Bhuvan Shome, a widower and a dedicated civil servant — strict, uncompromising – takes a holiday which transforms him irreparably though at the same time heightening his sense of isolation.
Bhuvan Shome is a "big officer" in the Indian Railways. The background of the film is constructed in the context of a few railway ticket checkers discussing him as a strict, unreasonable officer ("afsar"). It continues with him being described, by a narrator, as a man whose "Bengali"-ness has not been affected by his travels.
His apparent age, late 50s, is an important element of his psychology.
Inspired by hunting, Bhuvan Shome is seen to take a "hunting holiday" to Gujarat. It is quite clear that his expedition is amateurish. He is portrayed as an inept "hunter" rather than a man who knows how to acquire a skill.
His encounter with the young Gouri is fortuitous because it is she who takes care of him and helps "hunt" birds. She helps him through a barren wilderness, takes him home and takes care of him. When he is made to change his clothes because otherwise the "birds will know" and fly away is probably an important part of his transformation from a strict, conformist and aging man to one of a person more open to the stimuli of his environment.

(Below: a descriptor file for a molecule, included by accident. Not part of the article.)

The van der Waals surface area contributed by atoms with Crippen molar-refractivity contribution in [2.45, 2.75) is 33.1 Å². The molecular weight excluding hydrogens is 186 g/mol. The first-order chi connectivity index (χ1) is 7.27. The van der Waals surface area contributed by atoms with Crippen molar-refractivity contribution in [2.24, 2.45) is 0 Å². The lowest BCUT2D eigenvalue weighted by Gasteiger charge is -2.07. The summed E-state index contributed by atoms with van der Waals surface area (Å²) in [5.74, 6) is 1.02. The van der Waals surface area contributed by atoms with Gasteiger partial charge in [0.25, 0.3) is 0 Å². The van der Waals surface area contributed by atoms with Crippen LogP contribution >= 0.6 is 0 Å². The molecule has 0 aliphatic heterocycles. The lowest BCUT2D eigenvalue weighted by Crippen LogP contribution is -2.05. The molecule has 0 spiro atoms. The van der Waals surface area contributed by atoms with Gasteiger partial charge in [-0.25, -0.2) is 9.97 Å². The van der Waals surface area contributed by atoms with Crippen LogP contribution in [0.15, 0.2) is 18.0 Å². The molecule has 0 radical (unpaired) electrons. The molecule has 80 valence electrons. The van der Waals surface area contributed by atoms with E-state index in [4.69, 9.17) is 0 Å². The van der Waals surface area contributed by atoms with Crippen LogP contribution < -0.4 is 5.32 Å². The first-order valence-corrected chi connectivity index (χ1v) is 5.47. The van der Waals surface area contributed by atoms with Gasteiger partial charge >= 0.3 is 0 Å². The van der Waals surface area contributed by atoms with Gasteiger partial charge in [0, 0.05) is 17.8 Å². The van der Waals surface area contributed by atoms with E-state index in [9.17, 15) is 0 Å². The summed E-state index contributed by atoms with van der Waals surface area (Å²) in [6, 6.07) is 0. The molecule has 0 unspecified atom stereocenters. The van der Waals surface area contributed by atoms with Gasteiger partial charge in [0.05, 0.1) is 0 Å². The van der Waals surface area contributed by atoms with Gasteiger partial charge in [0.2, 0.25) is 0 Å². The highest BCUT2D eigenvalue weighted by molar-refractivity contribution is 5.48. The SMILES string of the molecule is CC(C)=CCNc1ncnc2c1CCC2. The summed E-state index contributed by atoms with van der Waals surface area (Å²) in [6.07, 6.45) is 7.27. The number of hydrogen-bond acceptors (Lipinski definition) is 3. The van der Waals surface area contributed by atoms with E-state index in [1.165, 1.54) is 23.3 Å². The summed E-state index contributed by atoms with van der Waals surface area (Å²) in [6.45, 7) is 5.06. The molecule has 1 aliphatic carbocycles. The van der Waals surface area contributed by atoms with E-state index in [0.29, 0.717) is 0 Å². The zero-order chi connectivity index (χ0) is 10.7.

The subsequent hunting sojourn of Gouri and Bhuvan Shome is a lyrical exploration of Bhuvan Shome's transformation. He is not only enamored by the simple beauty of Gouri, but also enchanted by the sights of birds on the lake and in the sky.
His hunt is "successful," but only in a way that reflects Bhuvan Shome's limitations as a man.
Bhuvan Shome is deeply affected by Gouri, who is actually schooled more than he could expect to be in that environment.
When he returns to his office chambers, he is seen to reprieve an offending railwayman. This is a sub-plot that completes the story and context of the initial narration.